NutriBullet Pro vs NutriBullet Rx Personal Blender
Key things to consider when buying a Personal Blender
Our super simple Buying Guide
Blenders are kitchen accessories that help with various processes like blending, stirring, liquefying, mixing, pureeing, crushing, chopping, and even heating up food. They create vortices to pull food towards the motor-powered blades that then blend the food.
There are several different types of blenders.
- Personal blenders are usually designed for one person use and are best for making shakes or smoothies. They’re typically easy to clean and operate.
- Countertop blenders are similar to personal blenders but are more versatile, offer smoother results, and are designed to deal with larger quantities of food and tasks that require more powerful motors, like crushing ice. Many countertop blenders can also heat up food. Their main downsides are a larger footprint, typically higher price, and the fact that they’re usually more difficult to clean than other types of blenders.
- Immersion blenders, on the other hand, are very different from the other two types. These are handheld devices with a blade at the bottom and are used for blending food in a pot or container of your choice. Their form factor is great for pureeing soups or just blending large amounts of food. They often come with various attachments that let them whisk, chop, or grind foods. However, they’re not as good as countertop blenders when dealing with more demanding tasks and don’t usually provide the smoothest results.
Commercial blenders compete at various price points. One can get a decent blender by paying about 40$, but the market is also filled with blenders that cost upwards of $500. Paying more usually results in better performance and more versatility. Typically, a more expensive blender can produce smoother textures, blends faster, and is able to not only blend but also liquefy, stir, chop, mix, and puree foods. All blenders can prepare a smoothie, but more expensive ones can also prepare hot soup or other types of meals in a matter of minutes.
People who plan on occasionally preparing a simple shake or a smoothie should opt for a good budget blender. On the other hand, those who want to regularly and quickly prepare high-quality soups, juices made of whole fruits, nut butter, or other foods, should look at options found in higher price brackets.
A higher asking price usually means that the blender has better build quality, which translates to a longer lifecycle. Warranties illustrate this - budget blenders typically come with one-year warranties, while some high-end blenders have warranties that last up to ten years.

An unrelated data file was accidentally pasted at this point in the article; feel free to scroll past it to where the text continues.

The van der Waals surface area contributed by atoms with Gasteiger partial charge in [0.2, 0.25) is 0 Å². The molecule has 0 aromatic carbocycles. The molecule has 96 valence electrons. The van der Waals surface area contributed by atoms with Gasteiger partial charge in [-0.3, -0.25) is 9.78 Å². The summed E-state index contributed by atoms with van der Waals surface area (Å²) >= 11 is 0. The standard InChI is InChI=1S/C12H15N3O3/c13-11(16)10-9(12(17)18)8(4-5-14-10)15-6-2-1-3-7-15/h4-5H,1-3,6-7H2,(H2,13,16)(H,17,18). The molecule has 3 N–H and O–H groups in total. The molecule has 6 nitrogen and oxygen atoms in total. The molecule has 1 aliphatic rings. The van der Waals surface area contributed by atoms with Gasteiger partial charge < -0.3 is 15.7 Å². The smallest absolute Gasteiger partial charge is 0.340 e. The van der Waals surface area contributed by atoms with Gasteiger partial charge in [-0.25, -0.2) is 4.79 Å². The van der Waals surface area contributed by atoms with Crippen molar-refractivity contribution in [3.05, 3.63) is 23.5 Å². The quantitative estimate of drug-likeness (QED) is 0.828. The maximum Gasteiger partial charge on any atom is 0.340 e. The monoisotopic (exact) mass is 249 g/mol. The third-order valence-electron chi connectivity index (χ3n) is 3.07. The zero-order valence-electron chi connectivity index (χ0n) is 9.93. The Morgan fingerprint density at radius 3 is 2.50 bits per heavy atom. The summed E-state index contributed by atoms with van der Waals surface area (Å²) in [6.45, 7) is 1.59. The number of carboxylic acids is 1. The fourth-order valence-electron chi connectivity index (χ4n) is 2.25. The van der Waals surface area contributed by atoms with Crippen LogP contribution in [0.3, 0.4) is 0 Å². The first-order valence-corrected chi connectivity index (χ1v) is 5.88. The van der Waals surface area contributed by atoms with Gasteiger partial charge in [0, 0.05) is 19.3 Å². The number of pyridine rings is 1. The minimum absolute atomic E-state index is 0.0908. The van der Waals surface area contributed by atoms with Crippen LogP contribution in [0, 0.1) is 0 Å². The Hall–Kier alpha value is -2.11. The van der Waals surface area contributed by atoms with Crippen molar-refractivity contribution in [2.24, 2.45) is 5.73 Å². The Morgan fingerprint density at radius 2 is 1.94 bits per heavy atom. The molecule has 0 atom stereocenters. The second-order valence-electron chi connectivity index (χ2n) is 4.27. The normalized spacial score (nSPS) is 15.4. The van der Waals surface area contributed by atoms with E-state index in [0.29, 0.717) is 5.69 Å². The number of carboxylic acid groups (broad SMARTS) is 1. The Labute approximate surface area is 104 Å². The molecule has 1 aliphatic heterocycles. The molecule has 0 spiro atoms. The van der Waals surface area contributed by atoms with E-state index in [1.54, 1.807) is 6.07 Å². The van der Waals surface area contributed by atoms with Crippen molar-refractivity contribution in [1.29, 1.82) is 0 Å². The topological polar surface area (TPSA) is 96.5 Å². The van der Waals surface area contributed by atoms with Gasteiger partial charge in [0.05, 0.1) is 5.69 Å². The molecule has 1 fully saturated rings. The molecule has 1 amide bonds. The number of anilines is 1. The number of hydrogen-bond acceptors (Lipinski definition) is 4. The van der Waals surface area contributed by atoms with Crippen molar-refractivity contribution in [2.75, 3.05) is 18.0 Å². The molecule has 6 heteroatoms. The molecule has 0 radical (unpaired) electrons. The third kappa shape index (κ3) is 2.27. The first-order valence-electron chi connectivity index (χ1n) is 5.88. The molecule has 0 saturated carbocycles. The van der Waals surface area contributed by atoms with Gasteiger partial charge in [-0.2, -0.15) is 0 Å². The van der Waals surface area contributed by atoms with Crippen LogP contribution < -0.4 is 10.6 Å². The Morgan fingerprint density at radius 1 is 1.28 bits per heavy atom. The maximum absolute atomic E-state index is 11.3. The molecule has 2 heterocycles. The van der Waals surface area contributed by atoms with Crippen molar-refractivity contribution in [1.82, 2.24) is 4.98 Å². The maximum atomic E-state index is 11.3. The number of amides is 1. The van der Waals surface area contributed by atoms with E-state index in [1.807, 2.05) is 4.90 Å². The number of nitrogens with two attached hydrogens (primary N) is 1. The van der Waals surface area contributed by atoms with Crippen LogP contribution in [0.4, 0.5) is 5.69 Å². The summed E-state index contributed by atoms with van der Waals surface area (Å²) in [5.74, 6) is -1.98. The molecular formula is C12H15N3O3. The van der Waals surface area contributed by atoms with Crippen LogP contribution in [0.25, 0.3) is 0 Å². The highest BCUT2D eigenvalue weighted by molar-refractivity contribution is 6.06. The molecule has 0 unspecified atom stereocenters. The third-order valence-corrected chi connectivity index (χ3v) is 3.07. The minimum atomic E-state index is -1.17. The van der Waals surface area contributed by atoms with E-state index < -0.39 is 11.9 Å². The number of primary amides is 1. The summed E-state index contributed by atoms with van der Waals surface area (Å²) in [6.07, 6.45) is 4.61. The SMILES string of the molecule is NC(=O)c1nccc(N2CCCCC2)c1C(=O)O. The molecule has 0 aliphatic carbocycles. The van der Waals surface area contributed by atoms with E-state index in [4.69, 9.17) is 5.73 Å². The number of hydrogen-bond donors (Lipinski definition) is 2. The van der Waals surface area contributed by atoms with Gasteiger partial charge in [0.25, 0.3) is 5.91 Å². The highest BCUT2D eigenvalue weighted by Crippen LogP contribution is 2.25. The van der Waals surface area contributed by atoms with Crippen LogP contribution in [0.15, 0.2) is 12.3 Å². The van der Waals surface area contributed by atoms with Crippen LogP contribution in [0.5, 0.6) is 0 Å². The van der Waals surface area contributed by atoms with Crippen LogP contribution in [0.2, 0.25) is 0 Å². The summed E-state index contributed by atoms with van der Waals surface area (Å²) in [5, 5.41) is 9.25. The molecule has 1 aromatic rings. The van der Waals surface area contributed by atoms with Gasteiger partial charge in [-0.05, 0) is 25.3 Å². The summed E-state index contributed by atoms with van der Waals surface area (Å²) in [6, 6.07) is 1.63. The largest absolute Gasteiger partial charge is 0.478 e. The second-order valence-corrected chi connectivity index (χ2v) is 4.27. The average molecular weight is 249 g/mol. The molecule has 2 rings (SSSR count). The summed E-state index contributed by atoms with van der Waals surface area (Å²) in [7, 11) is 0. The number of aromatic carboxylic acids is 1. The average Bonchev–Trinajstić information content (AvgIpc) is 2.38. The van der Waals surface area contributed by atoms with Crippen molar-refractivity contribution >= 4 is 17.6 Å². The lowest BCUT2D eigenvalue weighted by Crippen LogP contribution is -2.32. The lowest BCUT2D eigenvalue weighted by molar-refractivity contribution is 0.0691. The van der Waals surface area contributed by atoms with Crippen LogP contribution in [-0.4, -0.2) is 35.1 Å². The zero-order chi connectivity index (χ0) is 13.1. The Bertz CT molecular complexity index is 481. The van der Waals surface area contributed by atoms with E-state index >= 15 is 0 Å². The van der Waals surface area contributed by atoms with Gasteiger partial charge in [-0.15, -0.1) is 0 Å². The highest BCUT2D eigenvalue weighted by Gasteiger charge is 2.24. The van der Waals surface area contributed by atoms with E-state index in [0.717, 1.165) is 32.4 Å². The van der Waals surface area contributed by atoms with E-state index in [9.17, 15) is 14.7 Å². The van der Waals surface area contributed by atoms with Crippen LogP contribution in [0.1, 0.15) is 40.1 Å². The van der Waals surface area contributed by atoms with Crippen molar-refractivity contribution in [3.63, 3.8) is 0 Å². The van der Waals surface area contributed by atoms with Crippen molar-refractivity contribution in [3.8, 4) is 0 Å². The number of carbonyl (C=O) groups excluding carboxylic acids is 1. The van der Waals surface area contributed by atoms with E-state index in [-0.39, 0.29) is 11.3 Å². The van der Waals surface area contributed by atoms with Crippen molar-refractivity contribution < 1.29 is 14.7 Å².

There are a number of major manufacturers that produce high-quality blenders:
- Vitamix is a very reputable blender manufacturer. It offers a variety of popular mid-range and high-end blenders.
- Oster specializes in producing great budget-range blenders and offers some of the best options when looking for the best bang for the buck.
- Cuisinart has had some success with its middle-range blenders and is also a highly trusted brand among American consumers.
- Braun is known for producing, among other things, high-quality and well-reviewed blenders. It mostly targets the budget end of the blender market.
- Nutribullet is entirely dedicated to making easy to use countertop and personal blenders. It offers products that compete at various price points but mostly focuses on the budget end of the market. Its products are highly regarded, by both users and reviewers alike, as a great option for people who enjoy making smoothies and prefer minimalistic blenders.
- Breville’s strategy is to cater to all types of users. This Australian brand offers blenders at every price point but has the most success when it comes to mid-range blenders.
- Blendtec is focused on making exceptional high-end blenders. Its blenders are known for their high performance and quality.
- KitchenAid excels at manufacturing good budget blenders. Virtually all of their more affordable blenders are loved by consumers.
These are the most important specs to consider when buying a blender:
- Blending Power (Watts) - Blending power is related to the wattage of the blender and can potentially result in superior blending performance. More powerful devices often blend thicker mixtures better, but they usually come at a higher price.
However, lower-wattage blenders don't necessarily produce worse results since the construction of the blades and container also plays a big role in the quality of the blend. Blending power is more important in immersion blenders than in their larger counterparts.
Because of the higher power of the motor, high-wattage blenders tend to be better at creating vortexes needed for even blending results. The wattage that manufacturers specify is usually the maximum power and usually can’t be sustained for the entire duration of a typical blending session.
- Blending Capacity (Quarts) - Blending capacity mostly depends on the volume of the blender's jar and determines how much food one can blend at a time. However, it also impacts the amount of counter space required - bigger blenders are typically more difficult to store. That's why it's important for a buyer to consider their individual use case when deciding on the size of the blender.